The emotional abuse among the male college population, 18-24 years of age roughly is a profound trend in American society, putting thousands at risk. The search is focused on unearthing the significant causes of emotional abuse and instability of the male college students in New York. The demographics provide a more concise way to approach study and develop extensive theories on the prevalence of emotional abuse. The existing literature shows that males aged 18-24, especially college students, are estimated to be five times more likely than non-students of the same age to be victims of sexual assault (Brown et a., 2018). In the U.S., 1 in every ten sexual offenses, the victim is a male. This is a profound cause of emotional abuse among the target population.
The growing up and perseverance of the male college students in the rough New York neighborhoods is a major attribute to emotional abuse. The capacity to compete and break from the chain of high crime rate and drug abuse exposes college students to the profound risk of emotional abuse (Zaller et al., 2017). The male college students often struggle from falling victim to drug abuse, violence, and insecure neighborhoods (Sheats et al., 2018). As well, this attracts vast to curb instances of challenging moments, psychological context of maturity, and harassment from the senior students (Motley & Banks, 2018). The aspects of intimate relationships expose college males to emotional abuse, and the treatment of how mothers and women subject the males and neglect in the families can trigger emotional abuse (Brown et al., 2018). As well, succumbing to pressure and demand associated with the ages between 18 – 24 extensively affects male college students. Thus, the analysis of the key factors considered to influence emotional abuse male college students is fundamental (Vidourek, 2017). The streamlining of the study in New York neighborhoods include the environmental factors that contribute to the spread of emotional abuse on male college students.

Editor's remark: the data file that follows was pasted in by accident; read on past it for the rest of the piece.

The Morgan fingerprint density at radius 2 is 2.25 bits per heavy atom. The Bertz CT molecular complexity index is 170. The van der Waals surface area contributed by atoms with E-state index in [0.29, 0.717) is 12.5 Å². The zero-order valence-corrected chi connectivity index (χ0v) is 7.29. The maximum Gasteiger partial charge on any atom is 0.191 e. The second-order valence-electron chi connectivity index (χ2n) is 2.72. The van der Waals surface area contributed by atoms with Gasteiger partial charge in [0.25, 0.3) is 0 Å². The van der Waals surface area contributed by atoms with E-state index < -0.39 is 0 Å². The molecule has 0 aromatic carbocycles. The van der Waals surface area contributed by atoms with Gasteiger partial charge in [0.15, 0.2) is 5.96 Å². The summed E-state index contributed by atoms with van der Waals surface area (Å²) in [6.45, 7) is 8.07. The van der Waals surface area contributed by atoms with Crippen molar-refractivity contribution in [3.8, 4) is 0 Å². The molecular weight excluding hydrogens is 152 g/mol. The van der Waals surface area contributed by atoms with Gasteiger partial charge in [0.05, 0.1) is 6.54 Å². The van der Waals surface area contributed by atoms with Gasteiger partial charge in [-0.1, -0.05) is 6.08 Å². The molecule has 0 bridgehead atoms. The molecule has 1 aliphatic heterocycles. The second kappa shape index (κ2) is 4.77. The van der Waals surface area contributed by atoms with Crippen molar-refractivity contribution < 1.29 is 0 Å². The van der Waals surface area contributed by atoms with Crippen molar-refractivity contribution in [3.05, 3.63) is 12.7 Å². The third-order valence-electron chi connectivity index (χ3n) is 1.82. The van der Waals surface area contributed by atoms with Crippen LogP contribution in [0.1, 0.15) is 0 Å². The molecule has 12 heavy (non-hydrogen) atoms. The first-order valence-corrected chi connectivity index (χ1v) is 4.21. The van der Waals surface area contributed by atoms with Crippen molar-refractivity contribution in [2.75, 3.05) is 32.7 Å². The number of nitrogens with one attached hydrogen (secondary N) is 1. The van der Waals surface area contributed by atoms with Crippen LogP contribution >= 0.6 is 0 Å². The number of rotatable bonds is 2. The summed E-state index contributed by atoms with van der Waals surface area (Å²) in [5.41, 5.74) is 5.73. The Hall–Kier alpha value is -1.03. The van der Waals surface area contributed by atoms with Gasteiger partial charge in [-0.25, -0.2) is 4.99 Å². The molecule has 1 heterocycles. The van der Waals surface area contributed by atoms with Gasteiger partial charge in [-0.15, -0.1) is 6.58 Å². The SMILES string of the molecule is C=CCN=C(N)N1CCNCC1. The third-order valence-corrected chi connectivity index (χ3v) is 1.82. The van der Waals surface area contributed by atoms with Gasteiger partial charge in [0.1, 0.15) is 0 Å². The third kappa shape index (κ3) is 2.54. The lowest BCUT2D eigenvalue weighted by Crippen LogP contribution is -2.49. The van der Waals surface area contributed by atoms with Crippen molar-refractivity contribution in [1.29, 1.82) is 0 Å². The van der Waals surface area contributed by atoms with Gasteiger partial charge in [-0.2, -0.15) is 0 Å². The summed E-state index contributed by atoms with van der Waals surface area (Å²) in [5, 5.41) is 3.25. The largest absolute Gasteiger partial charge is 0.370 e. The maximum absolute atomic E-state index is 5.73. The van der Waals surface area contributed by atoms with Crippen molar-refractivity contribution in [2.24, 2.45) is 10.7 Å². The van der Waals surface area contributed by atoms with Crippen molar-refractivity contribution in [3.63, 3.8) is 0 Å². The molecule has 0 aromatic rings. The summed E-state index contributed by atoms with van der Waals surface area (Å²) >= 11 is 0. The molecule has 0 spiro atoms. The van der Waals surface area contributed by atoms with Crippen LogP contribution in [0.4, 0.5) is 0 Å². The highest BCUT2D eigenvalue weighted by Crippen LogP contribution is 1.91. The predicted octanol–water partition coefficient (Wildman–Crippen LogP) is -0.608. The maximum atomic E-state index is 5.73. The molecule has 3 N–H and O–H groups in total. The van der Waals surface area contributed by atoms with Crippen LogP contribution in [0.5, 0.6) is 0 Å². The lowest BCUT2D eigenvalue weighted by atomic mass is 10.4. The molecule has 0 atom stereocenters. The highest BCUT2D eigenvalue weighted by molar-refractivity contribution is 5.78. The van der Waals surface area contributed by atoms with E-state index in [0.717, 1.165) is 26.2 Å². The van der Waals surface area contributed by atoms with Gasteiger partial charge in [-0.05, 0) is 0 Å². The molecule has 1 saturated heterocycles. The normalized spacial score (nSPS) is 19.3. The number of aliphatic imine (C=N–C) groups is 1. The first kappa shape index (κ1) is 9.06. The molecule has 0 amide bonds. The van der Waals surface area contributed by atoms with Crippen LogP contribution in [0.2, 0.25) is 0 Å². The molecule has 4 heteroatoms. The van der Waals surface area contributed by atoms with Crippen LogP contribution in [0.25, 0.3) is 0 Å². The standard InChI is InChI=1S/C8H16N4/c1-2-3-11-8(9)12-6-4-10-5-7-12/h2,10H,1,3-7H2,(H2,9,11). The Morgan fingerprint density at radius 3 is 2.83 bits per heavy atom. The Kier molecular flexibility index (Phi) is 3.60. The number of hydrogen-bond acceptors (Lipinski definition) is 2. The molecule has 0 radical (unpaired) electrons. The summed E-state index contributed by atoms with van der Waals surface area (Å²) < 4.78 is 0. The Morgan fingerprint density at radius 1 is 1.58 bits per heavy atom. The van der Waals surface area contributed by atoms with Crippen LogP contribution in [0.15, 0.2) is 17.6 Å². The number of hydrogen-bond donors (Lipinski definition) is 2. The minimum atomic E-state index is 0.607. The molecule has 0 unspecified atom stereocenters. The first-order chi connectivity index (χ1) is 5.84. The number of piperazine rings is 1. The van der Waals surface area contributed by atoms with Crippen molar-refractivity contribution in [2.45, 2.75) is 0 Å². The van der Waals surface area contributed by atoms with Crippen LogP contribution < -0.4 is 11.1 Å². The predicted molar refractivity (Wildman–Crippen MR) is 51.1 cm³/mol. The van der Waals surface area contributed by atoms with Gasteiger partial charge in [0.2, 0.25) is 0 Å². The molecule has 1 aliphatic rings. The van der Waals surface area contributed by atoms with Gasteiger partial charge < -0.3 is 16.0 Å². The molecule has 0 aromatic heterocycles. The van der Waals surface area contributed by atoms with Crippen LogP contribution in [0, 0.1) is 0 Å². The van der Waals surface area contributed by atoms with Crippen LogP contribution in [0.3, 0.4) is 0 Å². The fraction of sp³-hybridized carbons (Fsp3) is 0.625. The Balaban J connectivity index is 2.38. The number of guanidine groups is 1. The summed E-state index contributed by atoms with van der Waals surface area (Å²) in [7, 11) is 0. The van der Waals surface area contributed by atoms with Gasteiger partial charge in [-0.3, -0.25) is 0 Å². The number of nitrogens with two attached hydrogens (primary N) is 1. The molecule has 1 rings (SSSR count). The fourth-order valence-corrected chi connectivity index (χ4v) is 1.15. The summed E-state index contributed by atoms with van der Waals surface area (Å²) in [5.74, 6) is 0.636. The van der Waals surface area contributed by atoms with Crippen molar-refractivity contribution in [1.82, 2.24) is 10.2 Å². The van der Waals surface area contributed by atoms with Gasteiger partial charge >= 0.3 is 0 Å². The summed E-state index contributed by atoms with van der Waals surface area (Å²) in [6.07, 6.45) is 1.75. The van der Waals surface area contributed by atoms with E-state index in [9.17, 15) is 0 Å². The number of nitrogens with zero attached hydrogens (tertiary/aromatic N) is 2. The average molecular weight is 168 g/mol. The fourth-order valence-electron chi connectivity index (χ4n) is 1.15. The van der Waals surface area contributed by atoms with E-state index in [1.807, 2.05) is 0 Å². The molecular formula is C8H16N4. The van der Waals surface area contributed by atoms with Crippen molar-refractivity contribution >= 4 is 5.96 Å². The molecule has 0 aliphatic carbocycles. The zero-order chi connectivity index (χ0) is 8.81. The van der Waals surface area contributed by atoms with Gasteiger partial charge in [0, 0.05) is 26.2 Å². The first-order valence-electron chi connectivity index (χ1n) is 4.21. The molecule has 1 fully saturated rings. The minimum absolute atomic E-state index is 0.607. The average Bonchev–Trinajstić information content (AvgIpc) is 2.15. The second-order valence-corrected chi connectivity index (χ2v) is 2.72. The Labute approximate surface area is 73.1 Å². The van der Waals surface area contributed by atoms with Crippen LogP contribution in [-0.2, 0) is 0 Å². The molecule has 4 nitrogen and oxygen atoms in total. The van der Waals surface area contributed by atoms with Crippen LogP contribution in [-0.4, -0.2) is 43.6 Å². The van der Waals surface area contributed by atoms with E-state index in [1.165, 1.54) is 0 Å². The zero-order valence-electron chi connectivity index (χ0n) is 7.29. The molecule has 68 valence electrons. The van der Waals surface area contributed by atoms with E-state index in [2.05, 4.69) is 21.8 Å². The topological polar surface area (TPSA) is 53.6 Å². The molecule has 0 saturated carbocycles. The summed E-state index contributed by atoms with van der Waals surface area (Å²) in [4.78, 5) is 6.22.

Brown, S., Fite, P. J., Stone, K., Richey, A., & Bortolato, M. (2018). Associations between emotional abuse and neglect and dimensions of alexithymia: The moderating role of sex. Psychological Trauma: Theory, Research, Practice, and Policy, 10(3), 300.
Motley, R., & Banks, A. (2018). Black males, trauma, and mental health service use: A systematic review. Perspectives on social work: the journal of the doctoral students of the University of Houston Graduate School of Social Work, 14(1), 4.
Sheats, K. J., Irving, S. M., Mercy, J. A., Simon, T. R., Crosby, A. E., Ford, D. C., … & Morgan, R. E. (2018). Violence-related disparities experienced by black youth and young adults: opportunities for prevention. American journal of preventive medicine, 55(4), 462-469.
Vidourek, R. A. (2017). Emotional abuse: Correlates to abuse among college students. Journal of Aggression, Maltreatment & Trauma, 26(7), 792-803.
Zaller, N., Yang, C., Operario, D., Latkin, C., McKirnan, D., O’Donnell, L., … & Spikes, P. (2017). Alcohol and cocaine use among Latino and African American MSM in 6 U.S. cities. Journal of substance abuse treatment, 80, 26.
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